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Mass (2021) Review: A Terrific Directorial Debut that Doesn’t Capitalise on Pain

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Directorial debuts are supposed to propose fantastic ideas about what the concerned debutant filmmaker’s works are going to be. It’s especially true with debut films consisting of an expansive scope, rich monologues, and an A-list cast. In such an expansive, expensive world, it’s perhaps reassuring that a debut film like Fran Kranz’s Mass (2021) even exists. Reassuring because this utilizes every involved resource at its most minimal. Although it altogether pans before the Coronavirus, it plays out as a chamber piece in a single location. The scope of the narrative is confined to a single day, free from developments like flashbacks or even quiet movements.




Richard and Linda have lost their only son. So have Jay and Gail. The two couples have decided to confront each other and talk in a rather reserved room of an Episcopal Church. Naturally, one would expect it to be an odyssey of grief, marked by pauses that make perfect sense. However, the closure alone is twisted. The son of the former involved himself in a school shooting and killed the son of the latter among quite a few others. To escape the clutches of hard contact, Hayden, the boy, killed himself in the said school’s library. Thus, there’s nothing but peace in this isolation of words. Most of the words uttered are steeped in formalism. However, this isn’t to say that there aren’t outbursts of confrontation. They ought to be here. The father of the victim is bound to get mad that of the perpetrator. In an affecting way, the mother of the perpetrator naturally empathizes with this son of hers, who “shouldn’t have been born.”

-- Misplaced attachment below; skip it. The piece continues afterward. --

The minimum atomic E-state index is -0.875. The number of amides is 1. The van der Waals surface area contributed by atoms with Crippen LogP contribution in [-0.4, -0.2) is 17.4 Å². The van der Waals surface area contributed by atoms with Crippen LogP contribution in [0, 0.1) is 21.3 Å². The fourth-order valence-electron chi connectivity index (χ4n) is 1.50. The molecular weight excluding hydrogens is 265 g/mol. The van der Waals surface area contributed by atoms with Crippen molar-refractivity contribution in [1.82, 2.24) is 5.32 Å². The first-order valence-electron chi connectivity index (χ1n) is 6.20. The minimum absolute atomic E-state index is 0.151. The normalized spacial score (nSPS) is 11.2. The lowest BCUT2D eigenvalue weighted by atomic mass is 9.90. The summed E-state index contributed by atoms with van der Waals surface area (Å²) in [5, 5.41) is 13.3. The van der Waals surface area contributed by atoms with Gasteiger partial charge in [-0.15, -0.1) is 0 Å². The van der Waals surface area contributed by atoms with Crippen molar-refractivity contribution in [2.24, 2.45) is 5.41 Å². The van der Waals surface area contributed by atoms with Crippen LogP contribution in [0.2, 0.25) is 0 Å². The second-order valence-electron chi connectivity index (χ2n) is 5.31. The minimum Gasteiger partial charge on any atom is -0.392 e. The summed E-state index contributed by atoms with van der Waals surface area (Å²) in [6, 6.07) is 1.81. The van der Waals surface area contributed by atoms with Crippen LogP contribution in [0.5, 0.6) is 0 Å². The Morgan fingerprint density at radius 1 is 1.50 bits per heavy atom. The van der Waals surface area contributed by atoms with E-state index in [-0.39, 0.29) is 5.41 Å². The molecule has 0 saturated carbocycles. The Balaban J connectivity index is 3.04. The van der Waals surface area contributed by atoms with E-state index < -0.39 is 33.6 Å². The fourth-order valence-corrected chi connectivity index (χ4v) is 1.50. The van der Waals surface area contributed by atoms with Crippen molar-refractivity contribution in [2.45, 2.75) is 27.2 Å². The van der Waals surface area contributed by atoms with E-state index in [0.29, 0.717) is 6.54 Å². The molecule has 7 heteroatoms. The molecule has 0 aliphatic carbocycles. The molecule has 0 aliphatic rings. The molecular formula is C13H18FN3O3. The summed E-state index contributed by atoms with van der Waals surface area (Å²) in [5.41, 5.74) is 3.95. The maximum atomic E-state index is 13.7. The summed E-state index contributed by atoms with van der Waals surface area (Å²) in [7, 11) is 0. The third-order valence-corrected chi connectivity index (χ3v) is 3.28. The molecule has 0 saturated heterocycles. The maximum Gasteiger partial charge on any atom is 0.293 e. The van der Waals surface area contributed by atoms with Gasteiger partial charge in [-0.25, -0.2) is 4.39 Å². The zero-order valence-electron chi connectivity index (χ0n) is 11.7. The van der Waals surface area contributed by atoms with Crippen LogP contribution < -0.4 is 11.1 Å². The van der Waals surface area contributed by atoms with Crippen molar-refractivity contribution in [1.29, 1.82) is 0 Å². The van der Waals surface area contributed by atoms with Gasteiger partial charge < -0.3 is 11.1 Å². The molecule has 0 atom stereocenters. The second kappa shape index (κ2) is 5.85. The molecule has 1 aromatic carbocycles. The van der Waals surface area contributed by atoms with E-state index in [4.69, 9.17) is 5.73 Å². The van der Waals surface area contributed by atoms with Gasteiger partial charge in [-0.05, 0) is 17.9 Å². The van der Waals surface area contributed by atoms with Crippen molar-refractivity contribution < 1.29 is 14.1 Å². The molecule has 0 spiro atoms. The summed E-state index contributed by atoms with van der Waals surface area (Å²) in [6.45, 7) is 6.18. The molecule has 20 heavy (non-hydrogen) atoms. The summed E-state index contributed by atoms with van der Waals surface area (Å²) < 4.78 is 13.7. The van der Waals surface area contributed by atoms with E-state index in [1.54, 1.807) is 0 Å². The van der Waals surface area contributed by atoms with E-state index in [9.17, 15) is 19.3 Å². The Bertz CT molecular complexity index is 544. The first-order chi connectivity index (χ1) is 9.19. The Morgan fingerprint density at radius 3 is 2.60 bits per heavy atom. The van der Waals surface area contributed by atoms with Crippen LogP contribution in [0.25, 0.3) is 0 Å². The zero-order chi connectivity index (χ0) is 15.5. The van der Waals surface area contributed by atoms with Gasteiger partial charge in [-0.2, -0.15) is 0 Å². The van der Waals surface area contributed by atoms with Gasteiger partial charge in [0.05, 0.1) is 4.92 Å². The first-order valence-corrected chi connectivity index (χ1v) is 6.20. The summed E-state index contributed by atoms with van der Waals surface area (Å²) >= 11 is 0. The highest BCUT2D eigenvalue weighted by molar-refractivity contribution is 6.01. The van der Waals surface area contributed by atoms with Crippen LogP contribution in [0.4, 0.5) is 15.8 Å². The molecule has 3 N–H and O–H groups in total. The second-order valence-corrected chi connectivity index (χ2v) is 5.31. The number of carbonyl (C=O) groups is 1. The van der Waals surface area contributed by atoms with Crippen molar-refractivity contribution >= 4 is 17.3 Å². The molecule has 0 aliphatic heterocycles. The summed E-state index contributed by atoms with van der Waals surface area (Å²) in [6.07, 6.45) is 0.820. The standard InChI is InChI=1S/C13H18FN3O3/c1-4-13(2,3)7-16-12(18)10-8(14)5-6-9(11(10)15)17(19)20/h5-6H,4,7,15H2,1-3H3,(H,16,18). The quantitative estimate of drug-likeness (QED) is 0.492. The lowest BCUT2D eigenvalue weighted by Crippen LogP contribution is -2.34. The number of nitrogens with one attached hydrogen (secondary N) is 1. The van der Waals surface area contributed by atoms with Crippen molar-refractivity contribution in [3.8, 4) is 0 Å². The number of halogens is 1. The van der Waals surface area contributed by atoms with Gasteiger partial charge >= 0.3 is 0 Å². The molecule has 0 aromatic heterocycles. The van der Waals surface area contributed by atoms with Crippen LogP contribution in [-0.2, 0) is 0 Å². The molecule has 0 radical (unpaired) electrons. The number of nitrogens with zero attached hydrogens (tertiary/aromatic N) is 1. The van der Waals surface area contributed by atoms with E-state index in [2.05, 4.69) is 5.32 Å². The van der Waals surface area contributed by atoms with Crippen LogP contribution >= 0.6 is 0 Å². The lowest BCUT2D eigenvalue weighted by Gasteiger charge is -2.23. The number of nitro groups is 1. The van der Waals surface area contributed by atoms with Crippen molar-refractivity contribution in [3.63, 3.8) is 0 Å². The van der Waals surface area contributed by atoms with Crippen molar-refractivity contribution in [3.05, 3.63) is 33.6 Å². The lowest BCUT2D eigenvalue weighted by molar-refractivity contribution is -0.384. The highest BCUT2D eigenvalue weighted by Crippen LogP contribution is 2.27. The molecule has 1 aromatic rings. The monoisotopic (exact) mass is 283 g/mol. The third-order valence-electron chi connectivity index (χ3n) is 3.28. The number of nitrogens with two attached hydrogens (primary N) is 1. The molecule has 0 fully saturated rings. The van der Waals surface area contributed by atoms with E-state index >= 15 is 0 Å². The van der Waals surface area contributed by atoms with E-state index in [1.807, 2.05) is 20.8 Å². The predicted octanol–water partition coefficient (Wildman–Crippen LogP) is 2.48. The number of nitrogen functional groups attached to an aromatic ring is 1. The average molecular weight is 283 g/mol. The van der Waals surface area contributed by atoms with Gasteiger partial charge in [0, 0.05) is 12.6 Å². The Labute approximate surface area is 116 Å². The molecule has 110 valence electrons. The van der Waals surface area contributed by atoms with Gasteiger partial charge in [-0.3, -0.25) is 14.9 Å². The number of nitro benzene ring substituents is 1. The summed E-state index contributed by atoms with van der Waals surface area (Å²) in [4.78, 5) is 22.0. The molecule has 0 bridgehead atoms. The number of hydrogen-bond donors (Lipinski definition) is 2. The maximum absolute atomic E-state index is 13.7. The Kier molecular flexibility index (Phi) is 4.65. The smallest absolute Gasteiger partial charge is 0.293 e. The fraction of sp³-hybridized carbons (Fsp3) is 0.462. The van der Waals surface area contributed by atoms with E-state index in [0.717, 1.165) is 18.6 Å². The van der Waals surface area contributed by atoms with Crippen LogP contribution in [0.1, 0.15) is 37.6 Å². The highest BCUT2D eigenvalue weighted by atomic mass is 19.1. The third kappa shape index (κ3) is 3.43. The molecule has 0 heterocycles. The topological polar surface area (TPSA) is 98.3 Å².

Related Mass (2021) – Richard Jewell [2019] Review –An Uncomplicated yet Engaging Drama about Injustice

Talk therapy is such a fine solution. It’s spiritually cleansing for the affected. But in a situation like this, where distress arises out of something which is molded from no sense of peace, a back-and-forth is obvious. Fran Kranz takes this obviousness and stitches it into his skilfully woven fabric. He carves the most profound impact in moments that carry no relevance generally. It holds extreme power and it comes out from the most unexpected places. Assumedly simple dialogues morph into grand monologues. For the last ten minutes, I was sobbing copiously.

I also realized how compellingly the film captured the subjectivity of loss. The two women, Gail and Linda, have the ability to show their grief through their eyes and glances. But we also see how the two clearly have different coping mechanisms. Both the parents have hardened by time and memory. Their sentiments are all explicit in places and wholly implicit in others. Perhaps that’s why when the true outbursts come, they tend to move you in the most unexpected places. Mass carries exceptionally heavy themes within it. Mental health, consumption of violent online games, the hard truths about harmless bullying, and the bulk of adulthood.